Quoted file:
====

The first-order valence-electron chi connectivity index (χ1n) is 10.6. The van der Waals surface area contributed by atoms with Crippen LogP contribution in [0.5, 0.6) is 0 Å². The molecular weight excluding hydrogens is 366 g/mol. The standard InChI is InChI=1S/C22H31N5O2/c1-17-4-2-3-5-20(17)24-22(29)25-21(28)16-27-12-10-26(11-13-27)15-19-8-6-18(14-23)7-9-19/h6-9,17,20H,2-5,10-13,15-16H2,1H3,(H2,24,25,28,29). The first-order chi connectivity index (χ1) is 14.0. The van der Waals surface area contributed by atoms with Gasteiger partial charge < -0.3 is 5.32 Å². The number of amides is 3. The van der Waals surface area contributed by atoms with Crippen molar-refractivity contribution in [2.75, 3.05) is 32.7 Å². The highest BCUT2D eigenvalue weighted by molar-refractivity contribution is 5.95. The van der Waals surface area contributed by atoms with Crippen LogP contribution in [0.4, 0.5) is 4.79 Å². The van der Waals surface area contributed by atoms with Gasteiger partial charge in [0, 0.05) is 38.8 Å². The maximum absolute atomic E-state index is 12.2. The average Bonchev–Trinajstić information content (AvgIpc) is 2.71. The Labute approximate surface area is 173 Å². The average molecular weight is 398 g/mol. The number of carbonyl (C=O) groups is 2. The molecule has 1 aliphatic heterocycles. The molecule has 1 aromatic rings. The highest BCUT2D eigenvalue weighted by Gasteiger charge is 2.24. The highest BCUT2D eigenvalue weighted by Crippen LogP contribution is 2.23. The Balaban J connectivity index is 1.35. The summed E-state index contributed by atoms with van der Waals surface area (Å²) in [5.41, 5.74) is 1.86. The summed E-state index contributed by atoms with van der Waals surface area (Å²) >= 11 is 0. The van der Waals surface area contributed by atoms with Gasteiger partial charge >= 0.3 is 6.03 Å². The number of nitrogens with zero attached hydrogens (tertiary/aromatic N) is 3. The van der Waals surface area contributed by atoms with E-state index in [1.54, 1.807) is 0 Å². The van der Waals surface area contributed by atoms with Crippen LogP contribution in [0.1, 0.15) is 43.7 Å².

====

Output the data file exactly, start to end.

The first-order valence-electron chi connectivity index (χ1n) is 10.6. The van der Waals surface area contributed by atoms with Crippen LogP contribution in [0.5, 0.6) is 0 Å². The molecular weight excluding hydrogens is 366 g/mol. The standard InChI is InChI=1S/C22H31N5O2/c1-17-4-2-3-5-20(17)24-22(29)25-21(28)16-27-12-10-26(11-13-27)15-19-8-6-18(14-23)7-9-19/h6-9,17,20H,2-5,10-13,15-16H2,1H3,(H2,24,25,28,29). The first-order chi connectivity index (χ1) is 14.0. The van der Waals surface area contributed by atoms with Gasteiger partial charge < -0.3 is 5.32 Å². The number of amides is 3. The van der Waals surface area contributed by atoms with Crippen molar-refractivity contribution in [2.75, 3.05) is 32.7 Å². The highest BCUT2D eigenvalue weighted by molar-refractivity contribution is 5.95. The van der Waals surface area contributed by atoms with Crippen LogP contribution in [0.4, 0.5) is 4.79 Å². The van der Waals surface area contributed by atoms with Gasteiger partial charge in [0, 0.05) is 38.8 Å². The maximum absolute atomic E-state index is 12.2. The average Bonchev–Trinajstić information content (AvgIpc) is 2.71. The Labute approximate surface area is 173 Å². The average molecular weight is 398 g/mol. The number of carbonyl (C=O) groups is 2. The molecule has 1 aliphatic heterocycles. The molecule has 1 aromatic rings. The highest BCUT2D eigenvalue weighted by Gasteiger charge is 2.24. The highest BCUT2D eigenvalue weighted by Crippen LogP contribution is 2.23. The Balaban J connectivity index is 1.35. The summed E-state index contributed by atoms with van der Waals surface area (Å²) in [5.41, 5.74) is 1.86. The summed E-state index contributed by atoms with van der Waals surface area (Å²) >= 11 is 0. The van der Waals surface area contributed by atoms with Gasteiger partial charge >= 0.3 is 6.03 Å². The number of nitrogens with zero attached hydrogens (tertiary/aromatic N) is 3. The van der Waals surface area contributed by atoms with E-state index in [1.54, 1.807) is 0 Å². The van der Waals surface area contributed by atoms with Crippen LogP contribution in [0.1, 0.15) is 43.7 Å².